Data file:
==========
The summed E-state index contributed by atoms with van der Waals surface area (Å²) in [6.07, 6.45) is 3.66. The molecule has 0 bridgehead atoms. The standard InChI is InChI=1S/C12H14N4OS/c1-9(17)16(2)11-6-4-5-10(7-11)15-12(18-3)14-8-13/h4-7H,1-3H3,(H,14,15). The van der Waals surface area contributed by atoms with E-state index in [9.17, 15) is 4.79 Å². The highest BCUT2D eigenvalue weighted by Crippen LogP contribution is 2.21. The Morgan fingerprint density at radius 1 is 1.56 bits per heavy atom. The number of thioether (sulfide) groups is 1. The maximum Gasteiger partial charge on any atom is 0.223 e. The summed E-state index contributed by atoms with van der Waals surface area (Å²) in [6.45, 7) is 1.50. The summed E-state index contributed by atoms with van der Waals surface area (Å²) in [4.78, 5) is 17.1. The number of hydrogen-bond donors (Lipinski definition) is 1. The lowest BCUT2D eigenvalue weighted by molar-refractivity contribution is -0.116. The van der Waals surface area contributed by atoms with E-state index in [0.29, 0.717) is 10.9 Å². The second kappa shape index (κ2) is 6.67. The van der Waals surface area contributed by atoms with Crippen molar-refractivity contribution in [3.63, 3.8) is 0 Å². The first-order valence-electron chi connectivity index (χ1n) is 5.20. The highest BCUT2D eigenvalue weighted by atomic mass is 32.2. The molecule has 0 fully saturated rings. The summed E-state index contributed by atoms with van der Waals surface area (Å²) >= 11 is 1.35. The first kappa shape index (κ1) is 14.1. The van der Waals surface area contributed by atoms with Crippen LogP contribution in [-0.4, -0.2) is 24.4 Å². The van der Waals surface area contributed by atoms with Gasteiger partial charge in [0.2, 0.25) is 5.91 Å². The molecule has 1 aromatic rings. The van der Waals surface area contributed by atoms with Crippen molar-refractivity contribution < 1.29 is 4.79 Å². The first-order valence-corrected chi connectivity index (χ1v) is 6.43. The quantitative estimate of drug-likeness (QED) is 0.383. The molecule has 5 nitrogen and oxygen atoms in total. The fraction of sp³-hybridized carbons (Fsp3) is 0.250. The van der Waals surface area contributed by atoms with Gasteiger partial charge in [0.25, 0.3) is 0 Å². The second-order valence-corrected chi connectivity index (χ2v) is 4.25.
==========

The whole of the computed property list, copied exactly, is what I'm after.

The summed E-state index contributed by atoms with van der Waals surface area (Å²) in [6.07, 6.45) is 3.66. The molecule has 0 bridgehead atoms. The standard InChI is InChI=1S/C12H14N4OS/c1-9(17)16(2)11-6-4-5-10(7-11)15-12(18-3)14-8-13/h4-7H,1-3H3,(H,14,15). The van der Waals surface area contributed by atoms with E-state index in [9.17, 15) is 4.79 Å². The highest BCUT2D eigenvalue weighted by Crippen LogP contribution is 2.21. The Morgan fingerprint density at radius 1 is 1.56 bits per heavy atom. The number of thioether (sulfide) groups is 1. The maximum Gasteiger partial charge on any atom is 0.223 e. The summed E-state index contributed by atoms with van der Waals surface area (Å²) in [6.45, 7) is 1.50. The summed E-state index contributed by atoms with van der Waals surface area (Å²) in [4.78, 5) is 17.1. The number of hydrogen-bond donors (Lipinski definition) is 1. The lowest BCUT2D eigenvalue weighted by molar-refractivity contribution is -0.116. The van der Waals surface area contributed by atoms with E-state index in [0.29, 0.717) is 10.9 Å². The second kappa shape index (κ2) is 6.67. The van der Waals surface area contributed by atoms with Crippen molar-refractivity contribution in [3.63, 3.8) is 0 Å². The first-order valence-electron chi connectivity index (χ1n) is 5.20. The highest BCUT2D eigenvalue weighted by atomic mass is 32.2. The molecule has 0 fully saturated rings. The summed E-state index contributed by atoms with van der Waals surface area (Å²) >= 11 is 1.35. The first kappa shape index (κ1) is 14.1. The van der Waals surface area contributed by atoms with Crippen LogP contribution in [-0.4, -0.2) is 24.4 Å². The van der Waals surface area contributed by atoms with Gasteiger partial charge in [0.2, 0.25) is 5.91 Å². The molecule has 1 aromatic rings. The van der Waals surface area contributed by atoms with Crippen molar-refractivity contribution < 1.29 is 4.79 Å². The first-order valence-corrected chi connectivity index (χ1v) is 6.43. The quantitative estimate of drug-likeness (QED) is 0.383. The molecule has 5 nitrogen and oxygen atoms in total. The fraction of sp³-hybridized carbons (Fsp3) is 0.250. The van der Waals surface area contributed by atoms with Gasteiger partial charge in [0.25, 0.3) is 0 Å². The second-order valence-corrected chi connectivity index (χ2v) is 4.25.